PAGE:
In February 2008, the IRS issued proposed regulations (REG-124590-07) intended to clarify the manufacturing exception in the context of foreign base company sales income (FBCSI) under Sec. 954(d)(1). Among other things, the proposed regulations address the application of the manufacturing exception where a controlled foreign corporation (CFC) does not satisfy the physical manufacturing test but the CFC (or its branch) is involved in the manufacturing process. Until the regulations are finalized, taxpayers may follow the existing final regulations or elect to apply the proposed rules.
“Substantial Contribution” Standard
The IRS recognized that due to business considerations in the global marketplace, property may be produced under a contract manufacturing arrangement under which a CFC engages in manufacturing-related activities but does not itself manufacture the property. Thus, the proposed regulations introduce a new test of a CFC’s nonphysical “substantial contribution” to manufacturing. Under this new approach, a CFC principal may be deemed the manufacturer of a product—and thus qualify for the manufacturing exception—if its employees conduct activities that constitute a substantial contribution to the manufacturing process, even if the principal itself does not physically manufacture the product. Whether a CFC principal has satisfied the substantial contribution test is based on facts and circumstances.
The regulations offer a nonexclusive list of factors to consider in determining whether a CFC principal makes a substantial contribution:
- Oversight and direction of the activities or process (including management of the risk of loss). The regulations emphasize the CFC principal’s substantive activities, rather than mere contractual rights.
- Performance of manufacturing activities that are considered in, but would not satisfy, the “physical manufacturing” tests of Regs. Sec. 1.954-3(a)(4). The IRS reiterated its intent to consider nonphysical manufacturing activities as well as those that are physical but do not qualify as “substantial transformation” under the existing subpart F regulations, such as minor assembly.
- Control of raw materials, work in process, finished goods, material selection, vendor selection, and logistics. The proposed regulations would not explicitly require ownership of inventory by the CFC principal to be considered to have control. Rather, the regulations focus on the substantive control activities in the supply chain during the manufacturing process.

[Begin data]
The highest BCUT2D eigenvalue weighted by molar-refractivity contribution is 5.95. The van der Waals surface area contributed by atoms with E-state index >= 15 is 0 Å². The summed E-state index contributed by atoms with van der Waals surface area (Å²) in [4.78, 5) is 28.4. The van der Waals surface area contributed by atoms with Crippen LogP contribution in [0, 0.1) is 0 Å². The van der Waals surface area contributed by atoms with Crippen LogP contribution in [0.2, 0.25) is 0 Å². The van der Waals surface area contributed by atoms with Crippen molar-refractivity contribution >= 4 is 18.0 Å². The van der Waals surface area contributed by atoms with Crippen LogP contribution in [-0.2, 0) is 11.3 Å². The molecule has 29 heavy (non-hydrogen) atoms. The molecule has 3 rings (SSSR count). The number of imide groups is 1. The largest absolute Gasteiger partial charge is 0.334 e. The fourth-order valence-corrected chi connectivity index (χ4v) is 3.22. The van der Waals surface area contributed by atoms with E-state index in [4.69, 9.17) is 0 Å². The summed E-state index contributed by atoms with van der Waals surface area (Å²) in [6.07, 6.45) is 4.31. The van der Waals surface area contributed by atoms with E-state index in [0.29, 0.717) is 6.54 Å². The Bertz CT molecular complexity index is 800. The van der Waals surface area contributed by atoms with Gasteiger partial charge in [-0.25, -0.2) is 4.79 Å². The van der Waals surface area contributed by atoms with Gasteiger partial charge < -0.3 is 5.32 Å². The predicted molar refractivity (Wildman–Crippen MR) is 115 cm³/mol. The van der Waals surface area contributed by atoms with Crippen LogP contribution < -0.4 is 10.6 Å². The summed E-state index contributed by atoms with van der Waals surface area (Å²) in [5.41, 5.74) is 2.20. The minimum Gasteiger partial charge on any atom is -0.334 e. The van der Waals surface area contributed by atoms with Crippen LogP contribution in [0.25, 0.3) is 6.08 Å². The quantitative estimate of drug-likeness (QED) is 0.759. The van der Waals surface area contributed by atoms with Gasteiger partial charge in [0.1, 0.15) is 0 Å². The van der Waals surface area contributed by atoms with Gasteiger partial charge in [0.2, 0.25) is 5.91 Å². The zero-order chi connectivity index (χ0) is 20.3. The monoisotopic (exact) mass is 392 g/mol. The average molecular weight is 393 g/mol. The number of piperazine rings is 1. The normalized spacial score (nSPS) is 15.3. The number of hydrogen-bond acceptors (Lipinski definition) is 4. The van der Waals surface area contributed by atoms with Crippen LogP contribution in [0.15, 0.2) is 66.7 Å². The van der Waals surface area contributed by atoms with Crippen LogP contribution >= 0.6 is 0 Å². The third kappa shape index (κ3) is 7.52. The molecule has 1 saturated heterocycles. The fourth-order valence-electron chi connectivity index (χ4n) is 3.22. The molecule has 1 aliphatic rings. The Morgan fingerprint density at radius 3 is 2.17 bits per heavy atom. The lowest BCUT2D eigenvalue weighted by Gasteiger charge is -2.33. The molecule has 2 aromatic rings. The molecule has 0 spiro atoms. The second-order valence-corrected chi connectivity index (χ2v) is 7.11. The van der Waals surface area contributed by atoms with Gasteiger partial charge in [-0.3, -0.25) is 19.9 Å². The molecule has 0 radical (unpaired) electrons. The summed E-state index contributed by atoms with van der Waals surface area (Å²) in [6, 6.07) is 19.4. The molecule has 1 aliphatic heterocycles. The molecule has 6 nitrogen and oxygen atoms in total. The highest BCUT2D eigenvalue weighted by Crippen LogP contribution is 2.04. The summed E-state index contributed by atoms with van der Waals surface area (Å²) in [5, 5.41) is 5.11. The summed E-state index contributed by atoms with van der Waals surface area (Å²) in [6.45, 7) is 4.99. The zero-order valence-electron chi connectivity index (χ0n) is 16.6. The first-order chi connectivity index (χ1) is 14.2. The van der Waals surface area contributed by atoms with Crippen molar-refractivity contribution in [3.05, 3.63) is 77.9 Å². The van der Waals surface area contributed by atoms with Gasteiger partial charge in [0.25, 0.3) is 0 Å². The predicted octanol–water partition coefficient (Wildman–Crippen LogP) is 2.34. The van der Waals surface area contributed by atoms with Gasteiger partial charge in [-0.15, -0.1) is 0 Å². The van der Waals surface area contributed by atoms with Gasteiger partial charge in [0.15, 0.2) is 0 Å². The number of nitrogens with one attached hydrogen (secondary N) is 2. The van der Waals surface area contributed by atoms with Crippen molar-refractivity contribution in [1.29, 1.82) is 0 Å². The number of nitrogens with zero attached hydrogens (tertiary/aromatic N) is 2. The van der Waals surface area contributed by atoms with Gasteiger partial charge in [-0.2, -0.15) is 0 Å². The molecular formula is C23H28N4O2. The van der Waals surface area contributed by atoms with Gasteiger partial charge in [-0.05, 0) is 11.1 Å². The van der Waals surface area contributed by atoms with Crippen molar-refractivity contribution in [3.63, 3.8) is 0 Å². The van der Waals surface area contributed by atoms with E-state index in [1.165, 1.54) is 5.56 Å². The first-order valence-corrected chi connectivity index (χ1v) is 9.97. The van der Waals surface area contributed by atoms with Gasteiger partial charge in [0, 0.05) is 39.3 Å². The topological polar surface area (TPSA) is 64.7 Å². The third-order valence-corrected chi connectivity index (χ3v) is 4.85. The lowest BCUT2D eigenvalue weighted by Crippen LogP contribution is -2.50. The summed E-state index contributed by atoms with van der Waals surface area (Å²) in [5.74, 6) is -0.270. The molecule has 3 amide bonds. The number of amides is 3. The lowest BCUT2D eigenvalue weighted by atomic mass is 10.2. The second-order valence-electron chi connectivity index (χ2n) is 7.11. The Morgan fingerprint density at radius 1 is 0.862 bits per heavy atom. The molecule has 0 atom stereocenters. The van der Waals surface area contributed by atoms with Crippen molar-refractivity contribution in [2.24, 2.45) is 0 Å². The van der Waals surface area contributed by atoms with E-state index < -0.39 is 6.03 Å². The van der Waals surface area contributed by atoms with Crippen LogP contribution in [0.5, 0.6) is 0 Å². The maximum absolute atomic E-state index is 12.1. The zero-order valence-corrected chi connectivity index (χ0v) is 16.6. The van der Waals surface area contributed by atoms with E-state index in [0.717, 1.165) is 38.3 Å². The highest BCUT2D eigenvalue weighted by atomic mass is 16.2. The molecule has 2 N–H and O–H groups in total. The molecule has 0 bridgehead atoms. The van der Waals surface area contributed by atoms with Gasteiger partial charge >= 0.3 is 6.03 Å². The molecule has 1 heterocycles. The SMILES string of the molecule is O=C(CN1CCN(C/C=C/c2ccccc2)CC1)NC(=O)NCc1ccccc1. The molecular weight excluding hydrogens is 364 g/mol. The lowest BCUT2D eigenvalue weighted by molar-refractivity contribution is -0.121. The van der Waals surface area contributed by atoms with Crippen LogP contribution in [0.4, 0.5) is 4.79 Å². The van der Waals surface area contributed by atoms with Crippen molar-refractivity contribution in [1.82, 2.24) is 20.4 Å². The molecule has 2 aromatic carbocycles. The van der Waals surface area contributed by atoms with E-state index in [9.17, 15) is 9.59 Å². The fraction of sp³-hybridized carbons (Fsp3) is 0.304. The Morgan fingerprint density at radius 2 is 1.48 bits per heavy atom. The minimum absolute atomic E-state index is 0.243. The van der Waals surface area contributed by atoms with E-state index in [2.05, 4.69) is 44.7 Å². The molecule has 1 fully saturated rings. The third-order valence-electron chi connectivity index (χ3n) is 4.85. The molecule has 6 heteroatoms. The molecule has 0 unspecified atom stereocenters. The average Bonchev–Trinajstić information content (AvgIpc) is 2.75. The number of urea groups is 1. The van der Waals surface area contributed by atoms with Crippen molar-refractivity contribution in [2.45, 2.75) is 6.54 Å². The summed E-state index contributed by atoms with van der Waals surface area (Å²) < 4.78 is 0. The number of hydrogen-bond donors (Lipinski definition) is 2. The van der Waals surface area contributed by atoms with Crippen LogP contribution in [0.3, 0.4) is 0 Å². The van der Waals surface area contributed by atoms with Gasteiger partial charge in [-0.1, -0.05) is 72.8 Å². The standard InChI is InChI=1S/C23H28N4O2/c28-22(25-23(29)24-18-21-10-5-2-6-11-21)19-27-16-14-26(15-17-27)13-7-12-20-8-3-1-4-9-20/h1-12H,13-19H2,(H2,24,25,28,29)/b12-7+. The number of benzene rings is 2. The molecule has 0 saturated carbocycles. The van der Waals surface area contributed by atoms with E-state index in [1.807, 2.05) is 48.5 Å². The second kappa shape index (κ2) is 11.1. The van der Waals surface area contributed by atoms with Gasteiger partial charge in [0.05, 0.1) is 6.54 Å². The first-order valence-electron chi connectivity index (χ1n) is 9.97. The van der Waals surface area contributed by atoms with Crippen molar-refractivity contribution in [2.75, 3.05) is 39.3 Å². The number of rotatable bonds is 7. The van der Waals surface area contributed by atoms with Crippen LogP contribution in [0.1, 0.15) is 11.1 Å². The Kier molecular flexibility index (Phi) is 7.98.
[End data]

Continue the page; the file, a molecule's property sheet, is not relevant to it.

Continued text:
- Management of manufacturing profits. Such profits may relate to the impact on the overall profitability contributed by manufacturing.
- Quality control. Relevant activities may include exercising oversight and control rights over the quality of the products manufactured and providing guidelines and remediation decisions when a quality control threshold is breached.
- Direction of development, protection, and intellectual property used in manufacturing the product. This standard focuses on manufacturing-related intellectual property.
The regulations specifically use the word “employee” to ensure that only the activities performed by the employees of the CFC principal would be considered in determining whether a substantial contribution has been made to the manufacturing process by the CFC principal. The proposed regulations also would not distinguish between buy-sell and toll (consignment) contract manufacturing arrangements, although the examples appear to center on a toll arrangement.
Dismissing the “Its” Argument
In the preamble and, implicitly, in the language of the proposed regulations themselves, the IRS dismissed the “its” argument, under which taxpayers take the position that no FBCSI would result when a CFC sells different property than the property it buys. Taxpayers have argued that because Sec. 954(d)(1) refers to the purchase of personal property from a related person and “its” sale to any person, the provision applies only when the same property is sold. The regulations also implicitly reject the approach of “attributing” the contract manufacturer’s activities to the CFC principal.
Although the proposed regulations were intended to reduce controversy and provide clarification on certain contract manufacturing arrangement issues, taxpayers have expressed many concerns about the proposed rules. The proposed facts-and-circumstances test for substantial contribution could result in both flexibility and uncertainty. For example, the weight given to any activity (whether or not listed above) varies with the circumstances of a particular business. The presence or absence of any of the above activities, or of a particular number of activities, is not determinative.
In addition, the regulations provide examples to illustrate both the substantial contribution standard and other issues. Some of the other examples may have unintended implications for the substantial contribution standard. Questions have been raised about the interaction of these examples and how the IRS might use them during an examination. IRS officials have urged taxpayers to focus on the rules themselves rather than on the examples. Therefore, it is unclear to what extent taxpayers may rely on the examples.
Multinational corporations may need to reevaluate existing structures in light of the proposed regulations. Some companies may find it preferable to avoid contract manufacturing arrangements in favor of other structures, while others may find it advantageous to enter into new contract manufacturing arrangements.
Annette B. Smith is with Washington National Tax Services PricewaterhouseCoopers LLP in Washington, DC
Unless otherwise noted, contributors are members of or associated with PricewaterhouseCoopers LLP.
If you would like additional information about these items, contact Ms. Smith at (202) 414-1048 or email@example.com.